From a public choice perspective, a supply-and-demand-based exchange model of business and regulatory institutions where regulators are seen as suppliers of regulations for incumbent businesses who "buy" those regulations with various electoral resources (i.e., votes, campaign contributions, and so forth) is highly congruent with the political, social and economic forces playing out in the real world today (Jarvenpaa et al., 2003). The public choice model maintains that regulation facilities the preservation of some level of "control" over these areas and provides economic incentive by incumbent businesses; however, this view appears to be diametrically opposed to emerging Internet technologies that are intended to promote open structures and processes.
In this regard, Jarvenpaa and his associates point out that the technology that operates the Internet was intended to provide an open environment where proprietary or controlling structures would be discouraged, and this openness has allowed highly decentralized and user-driven developments, such as community-based organizations (e.g., eBay) and peer-to-peer computing (e.g., Napster and Kazaa music trading). "Indeed, entertainment industry-supported regulation to control digital piracy, the Digital Millennium Copyright Act (DMCA), has been fairly unsuccessful," they add, and "The DMCA made it a copyright violation for anyone to circumvent a technology control (anti-piracy device such as encryption) that a firm attached to its software" (Jarvenpaa et al., 2003, p. 72). While these initiatives were originally targeted at digital music and DVDs, continuing innovations in peer-to-peer computing and open-source decryption software have made it increasingly difficult for entertainment copyright holders to enforce their rights under the DMCA today (Jarvenpaa, 2003).
According to Calestous (2005), though, the studies of globalization and its impact on policymakers have typically focused on broad cultural contexts that ignore the other realities facing the 200-or so nations of the world today. This author cites the linkages between globalization and concerns about food safety, specifically on international trade rules regarding food, particularly genetically modified foods. For instance, Calestous points to the introduction of technological innovations that have far outpaced the ability of international regulatory agencies to keep up. In this regard, the author reports that, "Sections of the public have remained concerned that existing regulatory institutions have not changed enough to ensure the safety of genetically modified foods. The introduction of new technologies can destabilize global markets that had reached a temporary state of equilibrium" (Calestous, 2005, p. 265).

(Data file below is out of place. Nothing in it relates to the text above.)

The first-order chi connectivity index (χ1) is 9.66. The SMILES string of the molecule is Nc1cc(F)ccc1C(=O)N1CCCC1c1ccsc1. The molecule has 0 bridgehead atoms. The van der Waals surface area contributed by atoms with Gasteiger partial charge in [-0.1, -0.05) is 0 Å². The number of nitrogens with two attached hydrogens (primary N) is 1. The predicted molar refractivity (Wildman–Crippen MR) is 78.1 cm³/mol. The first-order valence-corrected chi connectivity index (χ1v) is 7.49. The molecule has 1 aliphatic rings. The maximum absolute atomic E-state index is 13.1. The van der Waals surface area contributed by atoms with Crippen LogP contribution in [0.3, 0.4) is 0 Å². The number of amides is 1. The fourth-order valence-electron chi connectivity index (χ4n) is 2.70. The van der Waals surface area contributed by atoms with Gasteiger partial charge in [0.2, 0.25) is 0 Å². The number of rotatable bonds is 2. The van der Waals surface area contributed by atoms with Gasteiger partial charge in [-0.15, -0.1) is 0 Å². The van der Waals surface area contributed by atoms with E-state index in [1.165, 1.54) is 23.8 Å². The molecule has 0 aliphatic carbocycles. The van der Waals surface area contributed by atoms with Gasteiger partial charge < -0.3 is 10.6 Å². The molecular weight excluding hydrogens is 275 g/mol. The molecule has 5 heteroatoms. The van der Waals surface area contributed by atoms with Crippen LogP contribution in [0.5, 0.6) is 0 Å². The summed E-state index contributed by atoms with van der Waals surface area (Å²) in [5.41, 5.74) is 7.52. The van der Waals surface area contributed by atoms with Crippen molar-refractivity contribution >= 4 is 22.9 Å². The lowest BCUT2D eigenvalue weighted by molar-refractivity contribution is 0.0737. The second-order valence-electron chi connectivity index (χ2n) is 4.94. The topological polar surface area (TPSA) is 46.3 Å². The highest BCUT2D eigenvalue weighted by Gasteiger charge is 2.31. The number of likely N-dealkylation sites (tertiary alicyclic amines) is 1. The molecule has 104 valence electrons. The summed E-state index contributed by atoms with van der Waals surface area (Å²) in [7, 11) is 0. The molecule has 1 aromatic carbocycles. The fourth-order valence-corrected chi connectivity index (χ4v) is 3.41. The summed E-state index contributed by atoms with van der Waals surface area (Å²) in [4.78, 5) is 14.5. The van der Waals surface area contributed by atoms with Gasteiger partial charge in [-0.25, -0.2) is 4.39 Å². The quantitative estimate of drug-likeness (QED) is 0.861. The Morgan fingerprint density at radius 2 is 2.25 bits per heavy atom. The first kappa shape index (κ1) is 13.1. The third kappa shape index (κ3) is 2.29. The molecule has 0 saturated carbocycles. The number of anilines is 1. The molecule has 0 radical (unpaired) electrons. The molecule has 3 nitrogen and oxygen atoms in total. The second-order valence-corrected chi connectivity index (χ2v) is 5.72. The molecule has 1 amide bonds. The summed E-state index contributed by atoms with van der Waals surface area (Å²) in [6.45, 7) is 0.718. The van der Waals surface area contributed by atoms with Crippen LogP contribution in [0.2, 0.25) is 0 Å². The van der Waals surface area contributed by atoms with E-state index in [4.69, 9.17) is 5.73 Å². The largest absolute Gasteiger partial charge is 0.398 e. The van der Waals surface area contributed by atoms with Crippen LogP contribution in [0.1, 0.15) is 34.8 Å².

Clearly, then, in this dynamic environment, "The technology itself is the most pervasive form of Internet regulation that limits or expands social and economic opportunities [and] organizations that design the technology, not any government entity, often govern the use and ownership of the technology" (Jarvenpaa, 2003, p. 72). These authors cite as examples the patents and copyrights that AOL controls that govern the protocols for Instant Messaging; likewise, Microsoft controls the Windows operating system, thereby affording each company with significant regulatory power concerning their respective access and fees; in fact, they suggest that technologists instead of legislators or politicians are increasingly being placed in charge of providing policies and controlling the environment in which companies compete (Jarvenpaa, 2003).
Impact of Events and Trends on International Institutions.
The foregoing represent some serious issues when it comes to ensuring that adequate regulatory systems are in place for global commerce and its associated industries. For example, the system of international banking that is in place today did not fall out of the sky, but is rather the result of hundreds of years' of economic interaction among the countries of the world; it has been in recent years, though, that events have clearly demonstrated the extent to which the respective financial condition of these individual countries can significantly affect the everyday lives of a nation's citizenry as well as their economy. Today, there are not many countries in the world that have economies that are completely insulated from the rest of the world, and even highly isolated nations such as Cuba and North Korea continue to depend heavily on international assistance for their survival; in fact, Fidel Castro ceded power during the composition of this paper, an event that captured headlines over the fighting wars in the Middle East (pers. obs.). In this regard, then, the failure of one country's economy today can have a profound impact on the economic performance of all others. "Clearly, the days of pursuing economic and financial isolation are over for most nations; and momentum is building to tap multinational financial markets efficiently" (emphasis added) (Khambata, 1996, p. 1).
According to a report by Shankar (2004), the so-called Shadow Financial Regulatory committees of Asia, Europe, Japan, Latin America, and the United States recently supported a reduction and an eventual elimination of the current policies that…